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costume and hoods

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  • stiobhard
    i was looking at the following book in the library: AUTHOR: Wagner, Eduard, major UNIFORM TITLE: Kroje, zbroj a zbrane doby predhusitske a husitske. German
    Message 1 of 4 , Feb 22, 2005
      i was looking at the following book in the library:

      AUTHOR:
      Wagner, Eduard, major
      UNIFORM TITLE:
      Kroje, zbroj a zbrane doby predhusitske a husitske. German
      TITLE:
      Tracht, Wehr und Waffen des spaten Mittelalters, 1350-1450. Aust
      Bilderquellen gesammelt und gezeichnet von Eduard Wagner. Text von
      Zoroslava Drobna und Jan Durdik. (Deutsch von Charlotte Kirschner und
      Ferdinand Kirschner.
      PUBLISHED:
      Prag) : Artia, (1957)

      the watercolours look victorian to me however wagner was apparently a
      german soldier during world war two
      http://www.gdw-berlin.de/bio/ausgabe.php?id=209

      about the two czech writers i have no idea. neither has a book
      published before the 1950s that i can tell.

      at any rate the watercolor illustrations depict numerous examples of
      chaperons hoods with liripipe ends.

      i went and looked at books of mediaeval and religious paintings from
      various eastern european countries.... and while i found some rare
      instances of hoods in the various paintings shown in that region...
      it was usually a mail hood or a kaffiyeh type scarf wrapped around the
      head (retained in the mens national costume in albania apparently) and
      turbans. headwear where it appears tends to be actual hats. women of
      course are shown wearing veils in virtually all cases.

      the bog examples of hoods that have been found have clear use of the
      liripipe and chaperon style and come from sweden.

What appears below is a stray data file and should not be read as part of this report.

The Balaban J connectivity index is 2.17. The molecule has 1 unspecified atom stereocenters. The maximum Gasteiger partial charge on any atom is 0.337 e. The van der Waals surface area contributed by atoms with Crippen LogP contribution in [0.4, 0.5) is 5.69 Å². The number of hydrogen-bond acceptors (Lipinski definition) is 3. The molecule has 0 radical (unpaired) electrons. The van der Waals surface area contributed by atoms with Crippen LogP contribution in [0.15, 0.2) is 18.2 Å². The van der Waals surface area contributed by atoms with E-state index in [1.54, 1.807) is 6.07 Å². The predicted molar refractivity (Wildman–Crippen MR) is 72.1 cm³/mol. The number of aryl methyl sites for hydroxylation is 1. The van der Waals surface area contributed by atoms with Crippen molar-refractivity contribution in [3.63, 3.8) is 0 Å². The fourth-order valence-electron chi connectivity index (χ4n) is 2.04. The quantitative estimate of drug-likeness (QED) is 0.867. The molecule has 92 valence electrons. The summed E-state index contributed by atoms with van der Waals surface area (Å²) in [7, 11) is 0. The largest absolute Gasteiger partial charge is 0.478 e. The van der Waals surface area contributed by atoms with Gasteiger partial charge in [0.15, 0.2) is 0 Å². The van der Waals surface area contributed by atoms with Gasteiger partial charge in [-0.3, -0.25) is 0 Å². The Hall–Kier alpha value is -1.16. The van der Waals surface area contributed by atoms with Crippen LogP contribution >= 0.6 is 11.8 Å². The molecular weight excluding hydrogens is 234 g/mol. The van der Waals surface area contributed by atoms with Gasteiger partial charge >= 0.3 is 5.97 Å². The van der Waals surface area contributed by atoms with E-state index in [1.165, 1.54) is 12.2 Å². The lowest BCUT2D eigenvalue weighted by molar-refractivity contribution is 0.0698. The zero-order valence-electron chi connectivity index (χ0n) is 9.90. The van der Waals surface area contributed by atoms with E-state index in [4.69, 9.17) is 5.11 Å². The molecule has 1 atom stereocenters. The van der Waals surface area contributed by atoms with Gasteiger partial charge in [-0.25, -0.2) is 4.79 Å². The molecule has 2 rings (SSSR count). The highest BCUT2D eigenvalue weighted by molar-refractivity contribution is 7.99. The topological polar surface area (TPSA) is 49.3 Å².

so my question is how widely distributed into the east was the typical
      mediaeval hood. would it have included the liripipe? what would have
      distinguished a chaperon from slavic countries from that of england or
      france? if anything....


      stiobhard
    • Alexey Kiyaikin aka Posadnik
      Greetings! ... Rus - nothing. They wore hats. Lithuania, esp. in late mediaeval - must be (at least, as a Polish influence), as the fashion for hoods was kinda
      Message 2 of 4 , Feb 24, 2005
        Greetings!


        > so my question is how widely distributed into the east was the typical
        > mediaeval hood. would it have included the liripipe? what would have
        > distinguished a chaperon from slavic countries from that of england or
        > france? if anything....

        Rus - nothing. They wore hats.
        Lithuania, esp. in late mediaeval - must be (at least, as a Polish influence), as the fashion for hoods was kinda universal in 15 century, and Lithuania had identification with the West.

        bye,
        Alex
      • stiobhard
        well in transylvania... then hungary, now romania there is a town called medias with an altar piece that includes a figure in the classic chaperon folded over